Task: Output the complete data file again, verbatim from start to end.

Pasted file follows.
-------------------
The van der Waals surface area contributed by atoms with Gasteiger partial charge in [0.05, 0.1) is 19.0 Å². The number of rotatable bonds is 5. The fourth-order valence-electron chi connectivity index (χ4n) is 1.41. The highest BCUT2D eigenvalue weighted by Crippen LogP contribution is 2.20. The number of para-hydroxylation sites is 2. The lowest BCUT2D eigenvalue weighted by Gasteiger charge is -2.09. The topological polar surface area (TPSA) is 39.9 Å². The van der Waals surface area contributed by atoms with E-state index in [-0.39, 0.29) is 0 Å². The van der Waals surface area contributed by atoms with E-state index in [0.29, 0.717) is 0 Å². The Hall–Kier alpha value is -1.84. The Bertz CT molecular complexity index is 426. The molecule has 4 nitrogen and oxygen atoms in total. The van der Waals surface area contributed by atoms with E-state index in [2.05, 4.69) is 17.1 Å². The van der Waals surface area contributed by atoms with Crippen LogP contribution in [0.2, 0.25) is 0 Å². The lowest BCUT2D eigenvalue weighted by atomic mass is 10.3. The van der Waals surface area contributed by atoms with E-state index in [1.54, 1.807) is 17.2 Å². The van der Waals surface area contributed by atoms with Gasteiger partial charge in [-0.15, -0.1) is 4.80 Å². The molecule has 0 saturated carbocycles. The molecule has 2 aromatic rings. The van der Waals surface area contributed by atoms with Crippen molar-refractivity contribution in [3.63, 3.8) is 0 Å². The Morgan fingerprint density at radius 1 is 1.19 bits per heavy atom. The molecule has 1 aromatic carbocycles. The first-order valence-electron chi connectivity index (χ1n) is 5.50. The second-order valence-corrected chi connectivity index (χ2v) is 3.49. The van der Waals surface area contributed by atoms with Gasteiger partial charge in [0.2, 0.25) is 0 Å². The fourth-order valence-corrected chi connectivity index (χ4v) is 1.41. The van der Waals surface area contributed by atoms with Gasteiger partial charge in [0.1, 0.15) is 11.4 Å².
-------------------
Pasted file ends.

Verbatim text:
The van der Waals surface area contributed by atoms with Gasteiger partial charge in [0.05, 0.1) is 19.0 Å². The number of rotatable bonds is 5. The fourth-order valence-electron chi connectivity index (χ4n) is 1.41. The highest BCUT2D eigenvalue weighted by Crippen LogP contribution is 2.20. The number of para-hydroxylation sites is 2. The lowest BCUT2D eigenvalue weighted by Gasteiger charge is -2.09. The topological polar surface area (TPSA) is 39.9 Å². The van der Waals surface area contributed by atoms with E-state index in [-0.39, 0.29) is 0 Å². The van der Waals surface area contributed by atoms with E-state index in [0.29, 0.717) is 0 Å². The Hall–Kier alpha value is -1.84. The Bertz CT molecular complexity index is 426. The molecule has 4 nitrogen and oxygen atoms in total. The van der Waals surface area contributed by atoms with E-state index in [2.05, 4.69) is 17.1 Å². The van der Waals surface area contributed by atoms with Crippen LogP contribution in [0.2, 0.25) is 0 Å². The lowest BCUT2D eigenvalue weighted by atomic mass is 10.3. The van der Waals surface area contributed by atoms with E-state index in [1.54, 1.807) is 17.2 Å². The van der Waals surface area contributed by atoms with Gasteiger partial charge in [-0.15, -0.1) is 4.80 Å². The molecule has 0 saturated carbocycles. The molecule has 2 aromatic rings. The van der Waals surface area contributed by atoms with Crippen molar-refractivity contribution in [3.63, 3.8) is 0 Å². The Morgan fingerprint density at radius 1 is 1.19 bits per heavy atom. The molecule has 1 aromatic carbocycles. The first-order valence-electron chi connectivity index (χ1n) is 5.50. The second-order valence-corrected chi connectivity index (χ2v) is 3.49. The van der Waals surface area contributed by atoms with Gasteiger partial charge in [0.2, 0.25) is 0 Å². The fourth-order valence-corrected chi connectivity index (χ4v) is 1.41. The van der Waals surface area contributed by atoms with Gasteiger partial charge in [0.1, 0.15) is 11.4 Å².